Children with big behaviors have often experienced hard things that leave them with disjointed images, intrusive sense memories, sudden attachment ruptures, and overwhelming feelings of terror or helplessness.
After these scary experiences, a vacuum of silence often remains. Caregivers are unavailable or so steeped in their own shame or other big emotions that they do not provide structured stories to their children. These children need interventions that help bring the hard story in the room and that build a coherent narrative.
In the TraumaPlay model, therapists do so by assuming the role of Storykeeper, in which they look at the current big behavior and trace it back to its earliest origins and then help the client make sense of how the two are connected.
For example, consider the case of Billy, a four-year-old boy who was adopted domestically at birth. Billy was born addicted to methamphetamines. The nurses and doctors who took care of him in those early days reported that Billy experienced the worst case of withdrawal they had ever seen. He was on the highest doses of morphine allowed and continued to seize, cry inconsolably, shake, pass out, and vomit.
Billy’s adoptive mother, who was there from birth, spoke of holding him and rocking him but being unable to soothe him. Now, at four years old, this little one is avoidant and unable to ask for what he needs. Instead, he makes demands and begins to tantrum when his parents try to take care of his hurts. Billy is in need of a story.
The continuing growth for therapists who work as Storykeepers is to figure out how much truth to tell and how to share that truth in a way that brings context and understanding to the big behaviors in developmentally sensitive terms.
However, in systems where intergenerational trauma is at play, or in systems where caregivers may have intense emotional responses to holding hard pieces of the child’s story, caregivers may need support from the therapist in collateral sessions prior to being in the room with the child for trauma narrative work. In these instances, the therapist can deliver parts of the trauma narrative to the caregiver so the therapist can hold the brunt of the caregiver’s big emotion, stretch the caregiver’s containment ability, and role-play the response that the caregiver will have in the dyadic session with the child.
Sometimes children have the factual account of a story—the logical, linear, linguistic narrative—but the story doesn’t integrate the affectual components (feelings), the cognitive components (thoughts), or the somatic components (body-based experiences) of the scary thing that happened.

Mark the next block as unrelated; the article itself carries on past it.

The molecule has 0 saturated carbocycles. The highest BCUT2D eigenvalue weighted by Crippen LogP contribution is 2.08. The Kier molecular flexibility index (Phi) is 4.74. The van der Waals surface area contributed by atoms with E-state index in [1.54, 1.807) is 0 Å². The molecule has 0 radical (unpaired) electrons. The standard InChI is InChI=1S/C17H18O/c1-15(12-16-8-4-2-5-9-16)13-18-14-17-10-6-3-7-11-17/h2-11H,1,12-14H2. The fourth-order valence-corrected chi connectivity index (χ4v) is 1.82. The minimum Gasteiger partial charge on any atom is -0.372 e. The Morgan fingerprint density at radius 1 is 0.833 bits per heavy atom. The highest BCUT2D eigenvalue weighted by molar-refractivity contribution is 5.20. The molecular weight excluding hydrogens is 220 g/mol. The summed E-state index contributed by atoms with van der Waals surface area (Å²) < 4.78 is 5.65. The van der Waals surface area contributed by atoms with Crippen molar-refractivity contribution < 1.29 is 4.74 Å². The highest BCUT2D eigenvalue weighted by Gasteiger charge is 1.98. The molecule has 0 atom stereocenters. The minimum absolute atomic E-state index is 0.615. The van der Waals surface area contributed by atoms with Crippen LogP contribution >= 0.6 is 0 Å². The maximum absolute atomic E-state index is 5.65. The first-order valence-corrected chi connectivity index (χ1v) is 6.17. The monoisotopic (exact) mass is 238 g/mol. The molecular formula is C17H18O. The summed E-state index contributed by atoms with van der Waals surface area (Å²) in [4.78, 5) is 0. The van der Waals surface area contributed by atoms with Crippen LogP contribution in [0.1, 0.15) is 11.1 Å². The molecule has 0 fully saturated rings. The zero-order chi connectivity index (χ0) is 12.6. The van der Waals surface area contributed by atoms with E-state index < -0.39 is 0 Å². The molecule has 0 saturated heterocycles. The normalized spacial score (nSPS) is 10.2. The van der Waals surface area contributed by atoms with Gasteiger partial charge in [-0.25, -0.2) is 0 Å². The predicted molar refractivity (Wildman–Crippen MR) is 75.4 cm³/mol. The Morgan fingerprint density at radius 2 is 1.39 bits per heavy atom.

When trauma has happened pre-linguistically, children may have the body-based experiences stored as implicit memories with no conscious sense of remembering, and they may need help identifying the source of these bodily reactions. When a child is experiencing the intrusive or avoidance symptoms of PTSD, building a coherent narrative becomes even more important.
Try this intervention to help playfully structure storytelling when it is needed.
When it comes to working with dysregulated children, sometimes the biggest behaviors come in the smallest containers.
From tantrums and defiance to self-injury and withdrawal, even the most skilled professionals find themselves focused on extinguishing the troubling behavior rather than stepping back to ask: What is the underlying emotional need?
In Big Behaviors in Small Containers, you’ll find 131 practical, fun, and ready-to-use play therapy interventions that shift the paradigm around problematic behaviors to allow for therapeutic growth and healing. Based on TraumaPlay®, a treatment approach that prioritizes attachment, co-regulation, and the science of the stress response system, the interventions inside will help kids:
Develop a sense of safety and security
Expand their window of tolerance
Cope adaptively with anger, anxiety, and other strong emotions
Enhance their emotional literacy
Strengthen social skills and self-esteem
Challenge and overcome unhelpful thoughts
Develop a coherent narrative around trauma and other difficult experiences
Whether you’re a therapist, teacher, doctor, caregiver, or trusted grown-up in a child’s life, the tools inside will allow you to become the co-regulating, nurturing, and consistent presence that your “small container” needs to remain grounded in the face of stress, big feelings, and difficult situations.
Paris Goodyear-Brown, MSSW, LCSW, RPT-S, certified EMDR therapist, is the creator of TraumaPlay®, a flexibly sequential play therapy model for treating trauma and attachment disturbances in family systems. She is the founder of the TraumaPlay® Institute, the Clinical Director of Nurture House, an Adjunct Instructor of Psychiatric Mental Health at Vanderbilt University, and an EMDRIA Approved Consultant. Paris has an international reputation as a dynamic and compassionate speaker. She is a sought-after supervisor, a master clinician, and a prolific author. As a thought leader in the fields of child trauma and play therapy, she has received the APT award for Play Therapy Promotion and Education, given a Ted Talk on Trauma and Play Therapy and served as the Executive Director of the Lipscomb Play Therapy and Expressive Arts Center. She is on the board of TNAPT and is the author of multiple chapters and articles including Play Therapy with Traumatized Children and Parents as Partners in Child Therapy: A Clinician’s Guide. Her twelfth book, Big Behaviors in Small Containers, is hot off the press! Paris finds great joy in training clinicians all over the world in helping children and their families speak the unspeakable.
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